OPEC+ cuts production, Florida’s gas tax holiday to expire Nov. 1

MIAMI, FL - FEBRUARY 04:  Carolina Villar pumps gas on February 4, 2013 in Miami, Florida....
MIAMI, FL - FEBRUARY 04: Carolina Villar pumps gas on February 4, 2013 in Miami, Florida. Reports indicate that gas pump prices are at their highest level on record for this period of the year and may be an indication that the year ahead may see even higher records. (Photo by Joe Raedle/Getty Images)(Getty Images)
Published: Oct. 6, 2022 at 7:35 PM EDT
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The math alone might make a driver dread filling up at a gas station after Halloween.

Right now the average price of gas in Florida is $3.22. Florida drivers would normally be paying $3.47, but are getting a discount since October is a gas tax holiday.

OPEC+, the group of nation’s that export most of the world’s oil, plans to cut production by 2 million barrels a day, leading many experts to predict a 20% increase in gas prices. If that holds true, Floridians will be paying $4.16 per gallon Nov. 1.

“It’s going to affect me a lot,” said Jeff Pauldo, who installs home security systems. He lives in West Palm Beach and his recent work takes him to and from the city of Aventura in Miami-Dade County almost daily.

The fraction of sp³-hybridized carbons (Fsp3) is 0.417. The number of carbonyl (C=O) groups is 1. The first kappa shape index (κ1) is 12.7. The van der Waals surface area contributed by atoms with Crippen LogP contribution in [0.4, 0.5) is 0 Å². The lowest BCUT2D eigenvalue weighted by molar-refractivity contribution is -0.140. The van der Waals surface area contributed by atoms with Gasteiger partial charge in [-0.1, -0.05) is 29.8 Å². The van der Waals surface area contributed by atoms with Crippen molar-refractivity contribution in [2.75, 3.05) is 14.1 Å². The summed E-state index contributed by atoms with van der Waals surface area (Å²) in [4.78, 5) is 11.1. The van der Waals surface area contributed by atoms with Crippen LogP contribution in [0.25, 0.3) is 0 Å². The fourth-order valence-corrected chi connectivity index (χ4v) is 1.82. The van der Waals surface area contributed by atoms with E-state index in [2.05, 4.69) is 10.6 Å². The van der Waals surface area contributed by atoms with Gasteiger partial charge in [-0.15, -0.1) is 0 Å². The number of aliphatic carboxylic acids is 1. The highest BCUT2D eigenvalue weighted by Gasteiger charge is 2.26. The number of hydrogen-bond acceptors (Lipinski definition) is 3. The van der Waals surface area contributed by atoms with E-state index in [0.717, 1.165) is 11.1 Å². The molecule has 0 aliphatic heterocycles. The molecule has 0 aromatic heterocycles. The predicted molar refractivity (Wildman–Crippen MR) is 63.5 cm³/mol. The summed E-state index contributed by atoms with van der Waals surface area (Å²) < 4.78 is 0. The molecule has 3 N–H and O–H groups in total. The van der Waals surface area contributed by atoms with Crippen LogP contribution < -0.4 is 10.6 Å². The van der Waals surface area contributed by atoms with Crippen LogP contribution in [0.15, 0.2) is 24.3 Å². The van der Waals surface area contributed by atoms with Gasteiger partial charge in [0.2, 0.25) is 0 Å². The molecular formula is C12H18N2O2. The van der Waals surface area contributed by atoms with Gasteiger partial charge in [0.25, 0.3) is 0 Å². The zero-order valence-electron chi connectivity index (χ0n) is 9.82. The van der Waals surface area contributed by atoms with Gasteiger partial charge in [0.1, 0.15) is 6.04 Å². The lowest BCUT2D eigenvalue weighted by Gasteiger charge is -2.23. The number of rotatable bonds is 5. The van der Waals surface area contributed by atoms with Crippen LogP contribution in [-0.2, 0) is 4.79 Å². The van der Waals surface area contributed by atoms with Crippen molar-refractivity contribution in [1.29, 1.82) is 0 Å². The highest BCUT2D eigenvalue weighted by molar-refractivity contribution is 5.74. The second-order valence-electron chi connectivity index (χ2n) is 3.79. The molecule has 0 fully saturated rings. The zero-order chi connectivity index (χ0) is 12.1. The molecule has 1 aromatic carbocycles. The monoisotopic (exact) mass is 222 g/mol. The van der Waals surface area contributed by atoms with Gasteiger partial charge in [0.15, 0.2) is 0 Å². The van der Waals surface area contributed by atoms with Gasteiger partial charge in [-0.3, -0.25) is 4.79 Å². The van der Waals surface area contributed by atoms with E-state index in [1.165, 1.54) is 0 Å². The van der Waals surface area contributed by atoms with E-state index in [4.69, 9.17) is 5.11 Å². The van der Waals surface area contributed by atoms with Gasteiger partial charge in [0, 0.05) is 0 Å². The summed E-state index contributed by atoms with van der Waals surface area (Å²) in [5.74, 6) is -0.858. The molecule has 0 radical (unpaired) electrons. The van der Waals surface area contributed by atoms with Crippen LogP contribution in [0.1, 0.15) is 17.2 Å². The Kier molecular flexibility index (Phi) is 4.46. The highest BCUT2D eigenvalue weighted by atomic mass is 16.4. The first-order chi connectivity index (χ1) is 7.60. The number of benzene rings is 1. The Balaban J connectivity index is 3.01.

He worries and wonders what the price of gas will be at the end of the month.

“I think it’s outrageous,” said Pauldo, as he filled up his work van with gas at $3.39 per gallon. “I mean one minute it’s down, next minute it’s up.”

“We are prepared for a rise in gas prices,”  said Florida Atlantic University finance professor Sofia Johan.

Johan said it could be worse. Some past hurricanes have led to a bump in gas prices in Florida, but Hurricane Ian may be an exception.

“Does it affect the east coast of Florida? I don’t think so,” said Johan. “I haven’t seen it.”

As for Pauldo, he's taking the future gas hike in stride, as prices will soon reach the $4.00 per gallon mark.

“I will ask for a raise,” he said laughing. “Unfortunately, you have to adjust.”

Pauldo’s adjustment might mean more night shifts at a second job, cooking Bahamian dishes at a West Palm Beach restaurant.

“You have to do something to compensate for this,” he said.

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